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Jan 15, 2009 | General News

Angela Dwamena-Aboagye receives Peace Award

Angela Dwamena-Aboagye receives Peace Award

The United States Embassy in Accra on Thursday presented the 2009 Martin Luther King Peace and Social Justice Award to Ms Angela Dwamena-Aboagye, Founder of a gender advocate group, Ark Foundation, for personifying the philosophy and actions of Dr. Martin Luther King Jnr., a US civil rights leader.

The award recognizes Ghanaians who have helped to build a culture of peacemaking, dialogue and conflict resolution as well as people who have promoted social justice, stability, human rights and peace through non-violent means.

The first award was presented to co-winners Bishop Vincent Boi-Nii and Alhaji Al-Hussein Zakaria.

Bishop Boi-Nii was presented with the awarded for his leadership and courage in establishing and guiding the Yendi Peace Committee following the assassination of the Ya-Na in March 2002, while Alhaji Al-Hussein Zakaria was rewarded for challenging fellow leaders in Tamale to deliver a public message of peace and dialogue.

Mr Donald G. Teitelbaum, US Ambassador in Ghana, speaking at the presentation said throughout history peace awards had served to bring attention to humanitarian causes and work that otherwise had gone unnoticed.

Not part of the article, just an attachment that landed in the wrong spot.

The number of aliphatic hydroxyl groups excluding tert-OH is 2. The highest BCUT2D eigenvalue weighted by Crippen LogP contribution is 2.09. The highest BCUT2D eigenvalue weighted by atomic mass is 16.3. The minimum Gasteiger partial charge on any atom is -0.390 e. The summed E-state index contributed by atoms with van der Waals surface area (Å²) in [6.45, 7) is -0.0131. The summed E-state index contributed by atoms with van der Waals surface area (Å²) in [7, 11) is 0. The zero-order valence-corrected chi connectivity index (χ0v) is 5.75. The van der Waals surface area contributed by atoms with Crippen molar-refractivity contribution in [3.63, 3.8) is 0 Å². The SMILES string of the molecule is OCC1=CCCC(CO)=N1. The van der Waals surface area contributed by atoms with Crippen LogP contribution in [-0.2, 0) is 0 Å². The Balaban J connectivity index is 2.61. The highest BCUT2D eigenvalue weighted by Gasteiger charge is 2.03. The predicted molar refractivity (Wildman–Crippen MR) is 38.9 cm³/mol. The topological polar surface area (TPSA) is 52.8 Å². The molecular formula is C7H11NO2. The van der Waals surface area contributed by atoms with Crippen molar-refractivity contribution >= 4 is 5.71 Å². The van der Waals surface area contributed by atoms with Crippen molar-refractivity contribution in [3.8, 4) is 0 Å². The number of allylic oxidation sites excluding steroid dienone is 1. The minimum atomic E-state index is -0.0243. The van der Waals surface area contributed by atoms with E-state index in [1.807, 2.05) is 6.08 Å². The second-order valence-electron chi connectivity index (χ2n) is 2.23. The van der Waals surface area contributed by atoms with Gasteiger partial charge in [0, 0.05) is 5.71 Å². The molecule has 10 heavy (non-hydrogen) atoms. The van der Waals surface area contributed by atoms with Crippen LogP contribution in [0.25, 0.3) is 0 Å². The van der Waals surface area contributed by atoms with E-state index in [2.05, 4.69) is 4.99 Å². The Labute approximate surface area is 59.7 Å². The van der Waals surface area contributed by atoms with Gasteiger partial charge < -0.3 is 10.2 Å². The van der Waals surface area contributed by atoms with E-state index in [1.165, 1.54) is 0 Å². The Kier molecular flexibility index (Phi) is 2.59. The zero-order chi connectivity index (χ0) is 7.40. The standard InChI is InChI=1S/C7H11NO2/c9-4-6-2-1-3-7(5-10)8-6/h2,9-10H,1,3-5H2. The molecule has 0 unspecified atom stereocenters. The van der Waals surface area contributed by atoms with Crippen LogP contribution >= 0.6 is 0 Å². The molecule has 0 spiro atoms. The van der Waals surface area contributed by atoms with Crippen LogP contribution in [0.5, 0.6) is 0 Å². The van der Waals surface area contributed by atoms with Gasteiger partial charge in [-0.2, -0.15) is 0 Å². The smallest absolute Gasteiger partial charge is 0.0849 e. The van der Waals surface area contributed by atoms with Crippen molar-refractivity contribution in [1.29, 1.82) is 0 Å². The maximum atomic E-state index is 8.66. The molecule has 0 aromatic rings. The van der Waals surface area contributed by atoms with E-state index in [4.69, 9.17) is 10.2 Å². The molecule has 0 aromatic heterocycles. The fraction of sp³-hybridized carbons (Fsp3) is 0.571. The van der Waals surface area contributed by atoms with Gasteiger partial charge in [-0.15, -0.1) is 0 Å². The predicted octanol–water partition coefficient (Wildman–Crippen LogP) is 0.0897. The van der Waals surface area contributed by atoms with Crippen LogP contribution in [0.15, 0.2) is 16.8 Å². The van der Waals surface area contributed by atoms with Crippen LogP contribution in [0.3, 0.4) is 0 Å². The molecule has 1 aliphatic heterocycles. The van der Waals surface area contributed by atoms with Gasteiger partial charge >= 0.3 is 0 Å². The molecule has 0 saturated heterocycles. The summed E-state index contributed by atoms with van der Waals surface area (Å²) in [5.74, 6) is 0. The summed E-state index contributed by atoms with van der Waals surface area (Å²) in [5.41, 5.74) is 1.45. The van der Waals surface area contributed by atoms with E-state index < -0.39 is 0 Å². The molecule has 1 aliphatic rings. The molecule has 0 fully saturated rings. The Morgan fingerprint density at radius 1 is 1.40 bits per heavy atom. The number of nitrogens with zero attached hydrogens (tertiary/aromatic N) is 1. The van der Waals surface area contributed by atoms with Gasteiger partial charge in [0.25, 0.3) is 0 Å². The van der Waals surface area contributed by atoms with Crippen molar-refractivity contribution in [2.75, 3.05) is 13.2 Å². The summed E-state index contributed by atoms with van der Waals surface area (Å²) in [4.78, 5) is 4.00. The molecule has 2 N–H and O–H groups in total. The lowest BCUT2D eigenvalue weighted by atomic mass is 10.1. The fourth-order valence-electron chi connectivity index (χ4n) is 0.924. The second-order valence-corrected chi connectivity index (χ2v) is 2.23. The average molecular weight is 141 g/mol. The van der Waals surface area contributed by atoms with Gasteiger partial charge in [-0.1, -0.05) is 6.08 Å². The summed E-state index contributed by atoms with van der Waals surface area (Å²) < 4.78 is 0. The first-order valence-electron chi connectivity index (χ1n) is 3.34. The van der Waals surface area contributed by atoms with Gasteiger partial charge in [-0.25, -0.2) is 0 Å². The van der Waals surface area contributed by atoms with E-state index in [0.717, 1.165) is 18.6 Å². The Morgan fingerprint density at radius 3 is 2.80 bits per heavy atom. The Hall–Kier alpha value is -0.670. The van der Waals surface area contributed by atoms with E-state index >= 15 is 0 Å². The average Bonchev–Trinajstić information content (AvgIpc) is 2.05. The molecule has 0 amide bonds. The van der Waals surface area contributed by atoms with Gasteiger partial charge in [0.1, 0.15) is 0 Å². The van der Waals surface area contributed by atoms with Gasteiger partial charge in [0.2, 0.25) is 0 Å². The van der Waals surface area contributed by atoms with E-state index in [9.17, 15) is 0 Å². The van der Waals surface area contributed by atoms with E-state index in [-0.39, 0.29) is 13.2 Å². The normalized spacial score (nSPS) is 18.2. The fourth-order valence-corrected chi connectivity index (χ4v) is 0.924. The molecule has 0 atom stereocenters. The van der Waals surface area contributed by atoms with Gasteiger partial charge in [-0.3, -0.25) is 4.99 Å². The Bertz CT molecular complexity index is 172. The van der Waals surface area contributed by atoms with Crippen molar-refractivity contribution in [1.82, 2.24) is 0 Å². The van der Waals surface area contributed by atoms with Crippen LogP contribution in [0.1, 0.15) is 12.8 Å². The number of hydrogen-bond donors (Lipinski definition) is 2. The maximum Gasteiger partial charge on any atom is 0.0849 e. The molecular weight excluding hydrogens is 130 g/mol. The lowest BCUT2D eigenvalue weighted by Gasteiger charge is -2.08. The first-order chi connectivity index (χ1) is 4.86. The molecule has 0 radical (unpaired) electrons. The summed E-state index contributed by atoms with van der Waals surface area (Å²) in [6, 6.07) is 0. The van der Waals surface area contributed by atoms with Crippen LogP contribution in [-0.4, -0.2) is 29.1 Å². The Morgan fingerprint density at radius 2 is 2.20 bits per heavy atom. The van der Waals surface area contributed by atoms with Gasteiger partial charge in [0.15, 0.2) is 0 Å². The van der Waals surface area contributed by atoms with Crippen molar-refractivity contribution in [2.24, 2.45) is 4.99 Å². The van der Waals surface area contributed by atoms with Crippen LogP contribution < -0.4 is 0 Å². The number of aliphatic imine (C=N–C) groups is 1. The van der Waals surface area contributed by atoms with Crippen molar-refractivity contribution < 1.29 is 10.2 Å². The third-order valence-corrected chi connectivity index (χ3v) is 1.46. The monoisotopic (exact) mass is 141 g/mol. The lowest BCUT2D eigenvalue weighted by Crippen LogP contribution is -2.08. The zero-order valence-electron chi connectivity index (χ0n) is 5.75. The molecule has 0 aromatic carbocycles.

He said peace awards also recorded mankind's highest ideals and aspirations serving as guideposts on the pathway to peacemaking.

The Ambassador said the increased visibility that awards provided translated into increased public awareness.

He said in the case of Martin Luther King Jnr., the US civil rights movement in the 1950s and 60s changed the face of America and drew international attention to what was happening in the country.

Ms Dwamena-Aboagye, in her remarks thanked the US Embassy in Accra for the award and the recognition of her effort in advocating for the rights of women and children in Ghana.

She said the establishment of a crisis and a legal centre by the Ark Foundation to provide counselling services to victims of sexual and gender-based violence in parts of the country went a long way to raise awareness in these areas.

She described the other five nominees for the 2009 Peace Award as equally important people who had contributed to the promotion of peace, justice and human rights and deserved to share in her award.

The nominees for the 2009 award included Ms Afi Azaratu Yakubu, the Rev. Prof. Abraham Berinyuu, Mr Anas Aremeyaw Anas, Dr Yao Graham and the Rev. Dr Fred Deegbe.

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